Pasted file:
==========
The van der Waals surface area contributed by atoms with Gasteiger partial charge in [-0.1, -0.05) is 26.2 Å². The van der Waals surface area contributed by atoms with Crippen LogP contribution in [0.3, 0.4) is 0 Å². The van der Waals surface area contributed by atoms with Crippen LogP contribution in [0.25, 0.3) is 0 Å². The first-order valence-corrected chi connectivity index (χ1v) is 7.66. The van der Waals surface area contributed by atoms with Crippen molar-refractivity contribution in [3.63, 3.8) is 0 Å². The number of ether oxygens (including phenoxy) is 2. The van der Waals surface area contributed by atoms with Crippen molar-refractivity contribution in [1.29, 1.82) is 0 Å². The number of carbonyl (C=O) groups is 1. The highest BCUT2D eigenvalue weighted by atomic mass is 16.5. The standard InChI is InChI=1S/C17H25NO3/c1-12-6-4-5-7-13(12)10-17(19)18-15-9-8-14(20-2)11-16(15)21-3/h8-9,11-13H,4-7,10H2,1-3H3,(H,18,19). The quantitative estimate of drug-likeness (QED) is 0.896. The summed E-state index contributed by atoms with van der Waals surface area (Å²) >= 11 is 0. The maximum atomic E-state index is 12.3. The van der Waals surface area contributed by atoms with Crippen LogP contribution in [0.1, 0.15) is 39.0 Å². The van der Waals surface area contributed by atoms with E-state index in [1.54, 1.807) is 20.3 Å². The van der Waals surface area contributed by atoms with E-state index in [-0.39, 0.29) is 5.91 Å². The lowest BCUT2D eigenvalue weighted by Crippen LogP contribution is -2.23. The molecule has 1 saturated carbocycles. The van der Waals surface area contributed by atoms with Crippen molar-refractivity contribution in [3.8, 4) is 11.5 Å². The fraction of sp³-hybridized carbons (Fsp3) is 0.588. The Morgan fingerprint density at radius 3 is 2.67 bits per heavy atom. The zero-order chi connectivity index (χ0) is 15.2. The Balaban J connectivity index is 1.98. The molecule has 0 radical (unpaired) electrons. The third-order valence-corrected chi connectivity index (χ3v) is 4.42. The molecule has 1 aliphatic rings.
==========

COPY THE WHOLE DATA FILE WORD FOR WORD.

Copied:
The van der Waals surface area contributed by atoms with Gasteiger partial charge in [-0.1, -0.05) is 26.2 Å². The van der Waals surface area contributed by atoms with Crippen LogP contribution in [0.3, 0.4) is 0 Å². The van der Waals surface area contributed by atoms with Crippen LogP contribution in [0.25, 0.3) is 0 Å². The first-order valence-corrected chi connectivity index (χ1v) is 7.66. The van der Waals surface area contributed by atoms with Crippen molar-refractivity contribution in [3.63, 3.8) is 0 Å². The number of ether oxygens (including phenoxy) is 2. The van der Waals surface area contributed by atoms with Crippen molar-refractivity contribution in [1.29, 1.82) is 0 Å². The number of carbonyl (C=O) groups is 1. The highest BCUT2D eigenvalue weighted by atomic mass is 16.5. The standard InChI is InChI=1S/C17H25NO3/c1-12-6-4-5-7-13(12)10-17(19)18-15-9-8-14(20-2)11-16(15)21-3/h8-9,11-13H,4-7,10H2,1-3H3,(H,18,19). The quantitative estimate of drug-likeness (QED) is 0.896. The summed E-state index contributed by atoms with van der Waals surface area (Å²) >= 11 is 0. The maximum atomic E-state index is 12.3. The van der Waals surface area contributed by atoms with Crippen LogP contribution in [0.1, 0.15) is 39.0 Å². The van der Waals surface area contributed by atoms with E-state index in [1.54, 1.807) is 20.3 Å². The van der Waals surface area contributed by atoms with E-state index in [-0.39, 0.29) is 5.91 Å². The lowest BCUT2D eigenvalue weighted by Crippen LogP contribution is -2.23. The molecule has 1 saturated carbocycles. The van der Waals surface area contributed by atoms with Crippen molar-refractivity contribution in [3.8, 4) is 11.5 Å². The fraction of sp³-hybridized carbons (Fsp3) is 0.588. The Morgan fingerprint density at radius 3 is 2.67 bits per heavy atom. The zero-order chi connectivity index (χ0) is 15.2. The Balaban J connectivity index is 1.98. The molecule has 0 radical (unpaired) electrons. The third-order valence-corrected chi connectivity index (χ3v) is 4.42. The molecule has 1 aliphatic rings.